3. In support of the appellant's contention, Mr. Lakshmanna relied on Section 70 of the Transfer of Property Act and the decisions in Bank of Upper India v. The Administrator-General of Bengal I.L.R.(1917) 45 Cal. 653 R.M.P.M. Chettiar Firm v. Siemens (India), Ltd. I.L.R.(1933) 11 Rang. 322 Punjab and Sind Bank v. Kishen Singh-Gulab Singh I.L.R.(1934) 16 Lah. 881 and Nannu Mal v. Ram Chandra I.L.R.(1930) 53 All. 334 (F.B.). It does not seem to us necessary for the purpose of this ease to consider whether and how far the rules of the English law governing fixtures are to be followed in this country. It is sufficient to say that in respect of particular species of transfers, the Legislature has made express provisions In the Transfer of Property Act, see for instance Section 8 and Section 108, Clause (h). We are prepared to assume that in certain circumstances, machinery existing in the mortgaged premises on the date of the mortgage and even machinery subsequently installed there may pass under a mortgage of the premises. But the question will, in our opinion, have to be determined in each case in the light of various facts. It may not be possible always to treat machinery brought into a building as an 'accession' within the meaning of Sections 63 and 70 of the Transfer of Property Act. It may in some cases become necessary to consider how far the definition of the expression 'attached to the earth' in Section 3 of the Transfer of Property Act will bear upon the decision of this question. According to Clause (c) of that definition, what is attached must be attached for the permanent beneficial enjoyment of that to which it is attached.
4. In the present case, we are of opinion that there is no scope for the application of the rule relating to fixtures or of the principle enunciated in Section 70 of the Transfer of Property Act, because we are not satisfied that the site to which the Sheller System of machinery is said to be attached, is comprised in the mortgages to the plaintiff. It also appears to us that on the construction of the mortgage deeds, the machinery specified in Schedule C was mortgaged not as part of or as passing with the immovable property but independently and as movable property. Schedule B to the mortgage deed refers only to the building that was then under construction; and while it specifies in elaborate detail the various parts of the structure of the building, it significantly omits to refer to the site. This does not seem to us an accidental omission; it is apparently explained by the fact that the site itself was held by the mortgagor only for a term of 12 years. That the machinery was dealt with independently of the building is also shown by the provision at the end of Schedule C that even if the machinery should be removed from this building and be fitted up elsewhere, the machinery should nevertheless continue subject to the mortgage. If, as we have held, the leasehold site is not comprised in the plaintiff's security, it would follow that the Sheller system machinery would not become part of the security merely by its having been subsequently fixed up on the site. Even if a different view should be taken as to the scope of Schedule B, we feel no doubt that the parties intended to deal with the machinery independently of the building and only as movable property. Reference is no doubt made in Schedule C to the mill and the arguments before us have been urged as if the word 'mill' means the whole premises including the machinery. But it is obvious from the way in which the description is set out in Schedule C that the documents use the word 'mill' as referring only to the engine and not as referring to the whole premises. The mere fact that the Sheller system is connected by a belt with the pre-existing Huller system or worked by power derived from the pre-existing engine will not of itself suffice to bring the Sheller system within the security created by Exs. A to D nor attract to the Sheller system the principles of the English law relating to fixtures-see Northern Press and Engineering Co. v. Shepherd 52 Solicitors' Journal 715.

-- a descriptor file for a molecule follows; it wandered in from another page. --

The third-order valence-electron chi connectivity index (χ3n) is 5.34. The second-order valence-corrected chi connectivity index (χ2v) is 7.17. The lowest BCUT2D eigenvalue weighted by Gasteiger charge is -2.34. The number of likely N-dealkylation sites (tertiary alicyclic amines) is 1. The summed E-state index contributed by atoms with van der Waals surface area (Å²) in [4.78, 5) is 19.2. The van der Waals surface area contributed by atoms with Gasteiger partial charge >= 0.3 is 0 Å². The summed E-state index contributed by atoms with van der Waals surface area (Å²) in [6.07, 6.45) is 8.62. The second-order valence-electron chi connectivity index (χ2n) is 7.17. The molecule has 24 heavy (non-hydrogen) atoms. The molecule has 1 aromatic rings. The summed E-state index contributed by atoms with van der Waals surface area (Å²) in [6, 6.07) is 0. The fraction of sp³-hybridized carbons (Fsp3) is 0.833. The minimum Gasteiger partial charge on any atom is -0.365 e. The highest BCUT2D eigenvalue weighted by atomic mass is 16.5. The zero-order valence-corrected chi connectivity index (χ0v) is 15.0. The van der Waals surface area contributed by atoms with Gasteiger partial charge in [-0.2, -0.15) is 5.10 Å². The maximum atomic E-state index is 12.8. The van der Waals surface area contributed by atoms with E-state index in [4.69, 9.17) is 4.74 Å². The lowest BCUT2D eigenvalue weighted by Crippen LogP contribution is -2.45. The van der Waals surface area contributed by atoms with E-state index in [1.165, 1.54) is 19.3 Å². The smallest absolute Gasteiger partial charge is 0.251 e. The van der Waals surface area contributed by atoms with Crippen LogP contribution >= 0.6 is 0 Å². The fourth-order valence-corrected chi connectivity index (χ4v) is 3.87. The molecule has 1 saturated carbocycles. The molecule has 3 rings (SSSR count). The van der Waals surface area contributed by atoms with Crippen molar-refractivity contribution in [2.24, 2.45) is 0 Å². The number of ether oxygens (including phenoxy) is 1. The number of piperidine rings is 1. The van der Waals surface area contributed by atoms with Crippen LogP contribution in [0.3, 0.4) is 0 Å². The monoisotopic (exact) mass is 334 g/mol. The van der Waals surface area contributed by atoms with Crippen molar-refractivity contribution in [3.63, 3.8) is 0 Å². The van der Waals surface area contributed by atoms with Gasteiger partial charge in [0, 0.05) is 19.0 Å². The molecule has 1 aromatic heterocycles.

5. The appeal fails and is dismissed with costs of respondents 3, 5 and 7.